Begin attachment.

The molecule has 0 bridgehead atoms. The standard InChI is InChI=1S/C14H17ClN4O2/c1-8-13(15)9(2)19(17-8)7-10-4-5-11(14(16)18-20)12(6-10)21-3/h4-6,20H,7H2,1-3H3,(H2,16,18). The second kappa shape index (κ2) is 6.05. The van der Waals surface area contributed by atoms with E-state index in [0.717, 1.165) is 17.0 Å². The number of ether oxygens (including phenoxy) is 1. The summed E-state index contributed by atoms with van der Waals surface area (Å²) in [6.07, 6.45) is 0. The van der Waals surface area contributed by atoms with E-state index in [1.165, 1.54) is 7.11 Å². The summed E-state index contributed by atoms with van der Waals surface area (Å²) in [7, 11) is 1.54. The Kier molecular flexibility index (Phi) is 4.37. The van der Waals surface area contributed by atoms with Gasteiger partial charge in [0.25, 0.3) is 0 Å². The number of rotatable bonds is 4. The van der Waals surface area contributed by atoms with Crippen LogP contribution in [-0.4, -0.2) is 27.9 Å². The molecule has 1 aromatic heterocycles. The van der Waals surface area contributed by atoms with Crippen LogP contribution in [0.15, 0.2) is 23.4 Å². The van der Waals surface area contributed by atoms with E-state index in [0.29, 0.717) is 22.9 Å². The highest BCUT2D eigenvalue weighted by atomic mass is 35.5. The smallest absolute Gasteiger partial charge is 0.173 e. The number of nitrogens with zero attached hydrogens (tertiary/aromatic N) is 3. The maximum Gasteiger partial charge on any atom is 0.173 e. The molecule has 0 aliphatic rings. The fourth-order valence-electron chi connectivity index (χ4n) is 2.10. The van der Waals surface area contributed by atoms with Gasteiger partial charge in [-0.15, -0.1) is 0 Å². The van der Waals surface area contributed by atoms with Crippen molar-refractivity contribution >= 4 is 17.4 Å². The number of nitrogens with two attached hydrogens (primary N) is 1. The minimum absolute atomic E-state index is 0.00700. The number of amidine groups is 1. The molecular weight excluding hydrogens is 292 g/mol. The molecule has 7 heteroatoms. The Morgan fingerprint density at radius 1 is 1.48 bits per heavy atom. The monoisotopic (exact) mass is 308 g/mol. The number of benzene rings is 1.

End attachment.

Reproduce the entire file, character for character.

The molecule has 0 bridgehead atoms. The standard InChI is InChI=1S/C14H17ClN4O2/c1-8-13(15)9(2)19(17-8)7-10-4-5-11(14(16)18-20)12(6-10)21-3/h4-6,20H,7H2,1-3H3,(H2,16,18). The second kappa shape index (κ2) is 6.05. The van der Waals surface area contributed by atoms with E-state index in [0.717, 1.165) is 17.0 Å². The number of ether oxygens (including phenoxy) is 1. The summed E-state index contributed by atoms with van der Waals surface area (Å²) in [6.07, 6.45) is 0. The van der Waals surface area contributed by atoms with E-state index in [1.165, 1.54) is 7.11 Å². The summed E-state index contributed by atoms with van der Waals surface area (Å²) in [7, 11) is 1.54. The Kier molecular flexibility index (Phi) is 4.37. The van der Waals surface area contributed by atoms with Gasteiger partial charge in [0.25, 0.3) is 0 Å². The number of rotatable bonds is 4. The van der Waals surface area contributed by atoms with Crippen LogP contribution in [-0.4, -0.2) is 27.9 Å². The molecule has 1 aromatic heterocycles. The van der Waals surface area contributed by atoms with Crippen LogP contribution in [0.15, 0.2) is 23.4 Å². The van der Waals surface area contributed by atoms with E-state index in [0.29, 0.717) is 22.9 Å². The highest BCUT2D eigenvalue weighted by atomic mass is 35.5. The smallest absolute Gasteiger partial charge is 0.173 e. The number of nitrogens with zero attached hydrogens (tertiary/aromatic N) is 3. The maximum Gasteiger partial charge on any atom is 0.173 e. The molecule has 0 aliphatic rings. The fourth-order valence-electron chi connectivity index (χ4n) is 2.10. The van der Waals surface area contributed by atoms with Gasteiger partial charge in [-0.15, -0.1) is 0 Å². The van der Waals surface area contributed by atoms with Crippen molar-refractivity contribution >= 4 is 17.4 Å². The number of nitrogens with two attached hydrogens (primary N) is 1. The minimum absolute atomic E-state index is 0.00700. The number of amidine groups is 1. The molecular weight excluding hydrogens is 292 g/mol. The molecule has 7 heteroatoms. The Morgan fingerprint density at radius 1 is 1.48 bits per heavy atom. The monoisotopic (exact) mass is 308 g/mol. The number of benzene rings is 1.